2. Be especially cautious about making preemergence applications to fields where the corn is within a day or two of emerging, especially with nonselective herbicides or soil-applied herbicides that should not be applied after crop emergence. Even if the crop hasn't fully emerged or isn't yet visible from the road, small cracks or other openings in the soil surface may allow the herbicide to come into direct contact with the emerging coleoptile. Do not use nitrogen fertilizer as the herbicide carrier if corn has begun to emerge.

Herbicide applied, crop not planted. These fields, especially fields in which the herbicide application was made several weeks ago, are excellent candidates for scouting prior to planting. If weeds are present, you should consider controlling them prior to planting. Why not just wait and spray after planting? That may be a feasible option, but the planting operation will likely injure some of the weeds, and they will need time to recover before being sprayed. Waiting to control the existing weeds after planting is also gambling that the weather will cooperate and allow you to make the application before the existing weeds begin to adversely impact the crop.

Herbicide applied, crop has been planted. Whether you initially planned to use a soil-applied herbicide program for weed control or a soil-applied followed by postemergence herbicide program, keep a close eye out for weed emergence. Heavy precipitation in many areas of the state may have moved some soil-applied herbicides deeper into the soil profile than is conducive for good weed control. Less-than-ideal growing conditions (especially excessive soil moisture) may also increase the likelihood of corn injury from some soil-applied herbicides. When applying a postemergence herbicide, remember that a corn crop under stress from adverse environmental conditions may be more prone to develop significant injury symptoms. Spray additives that enhance herbicide penetration into the weeds also help increase the rate of uptake into the corn crop. Rapid herbicide uptake coupled with slow corn growth because of adverse environmental conditions is a good recipe for corn injury.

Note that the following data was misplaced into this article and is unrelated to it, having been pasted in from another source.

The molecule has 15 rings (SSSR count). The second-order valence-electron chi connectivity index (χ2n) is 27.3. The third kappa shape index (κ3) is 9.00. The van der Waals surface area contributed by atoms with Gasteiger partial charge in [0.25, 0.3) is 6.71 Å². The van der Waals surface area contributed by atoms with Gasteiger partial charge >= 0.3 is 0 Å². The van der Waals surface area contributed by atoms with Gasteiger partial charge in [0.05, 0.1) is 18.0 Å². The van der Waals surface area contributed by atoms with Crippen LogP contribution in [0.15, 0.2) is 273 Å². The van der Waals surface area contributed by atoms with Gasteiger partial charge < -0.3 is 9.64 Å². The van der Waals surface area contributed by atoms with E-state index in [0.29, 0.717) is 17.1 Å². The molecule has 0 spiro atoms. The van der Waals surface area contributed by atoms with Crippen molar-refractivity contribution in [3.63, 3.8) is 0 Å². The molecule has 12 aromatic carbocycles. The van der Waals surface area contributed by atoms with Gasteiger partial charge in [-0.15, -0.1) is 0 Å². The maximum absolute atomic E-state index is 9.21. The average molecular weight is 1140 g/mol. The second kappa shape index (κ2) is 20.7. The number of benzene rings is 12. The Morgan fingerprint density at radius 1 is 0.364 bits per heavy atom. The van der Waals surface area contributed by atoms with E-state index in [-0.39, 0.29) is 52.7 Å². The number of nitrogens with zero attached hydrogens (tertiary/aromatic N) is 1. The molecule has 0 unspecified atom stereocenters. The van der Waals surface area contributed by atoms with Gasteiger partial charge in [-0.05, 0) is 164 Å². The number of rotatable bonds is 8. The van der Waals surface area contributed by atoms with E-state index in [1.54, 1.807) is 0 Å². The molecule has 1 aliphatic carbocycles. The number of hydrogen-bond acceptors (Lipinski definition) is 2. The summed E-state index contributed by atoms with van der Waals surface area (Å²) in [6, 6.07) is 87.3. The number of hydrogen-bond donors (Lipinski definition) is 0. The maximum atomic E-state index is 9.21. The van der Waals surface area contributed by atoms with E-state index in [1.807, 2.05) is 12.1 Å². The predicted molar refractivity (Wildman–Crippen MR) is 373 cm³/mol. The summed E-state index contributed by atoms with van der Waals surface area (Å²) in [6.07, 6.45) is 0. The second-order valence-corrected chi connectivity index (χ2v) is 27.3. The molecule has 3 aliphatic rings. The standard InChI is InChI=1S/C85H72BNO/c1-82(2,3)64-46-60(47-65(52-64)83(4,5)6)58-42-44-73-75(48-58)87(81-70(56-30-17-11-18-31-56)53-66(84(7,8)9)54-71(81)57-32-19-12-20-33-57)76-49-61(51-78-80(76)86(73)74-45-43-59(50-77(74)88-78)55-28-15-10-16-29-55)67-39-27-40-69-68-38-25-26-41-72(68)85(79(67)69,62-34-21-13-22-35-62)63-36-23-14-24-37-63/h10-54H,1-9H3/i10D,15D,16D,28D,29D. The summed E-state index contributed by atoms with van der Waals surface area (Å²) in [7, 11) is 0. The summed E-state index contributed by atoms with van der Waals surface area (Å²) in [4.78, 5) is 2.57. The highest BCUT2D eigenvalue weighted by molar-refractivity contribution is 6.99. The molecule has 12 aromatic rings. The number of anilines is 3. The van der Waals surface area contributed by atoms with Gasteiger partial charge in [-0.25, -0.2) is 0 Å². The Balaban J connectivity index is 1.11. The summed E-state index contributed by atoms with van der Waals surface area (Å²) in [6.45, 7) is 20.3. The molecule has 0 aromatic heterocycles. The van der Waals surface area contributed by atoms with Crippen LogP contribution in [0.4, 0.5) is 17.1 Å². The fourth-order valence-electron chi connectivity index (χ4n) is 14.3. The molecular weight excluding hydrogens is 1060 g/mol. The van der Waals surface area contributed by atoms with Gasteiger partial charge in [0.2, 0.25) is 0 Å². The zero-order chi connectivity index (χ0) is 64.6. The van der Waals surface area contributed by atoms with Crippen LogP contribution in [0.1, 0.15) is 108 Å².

One Other Consideration

If your initial plan was to plant a particular herbicide-resistant corn hybrid but you decide to switch to a different hybrid that does not have the resistance trait of your initial selection, make sure to note this and communicate the change to whoever will apply the postemergence herbicide. This may sound like common sense (actually it is), but each year we hear of an instance where an entire corn field was killed following a postemergence herbicide application because someone didn't remember or know that hybrid selection had changed.--Aaron Hager and Christy Sprague

Author: Aaron Hager Christy Sprague


The Pest Management and Crop Development Bulletin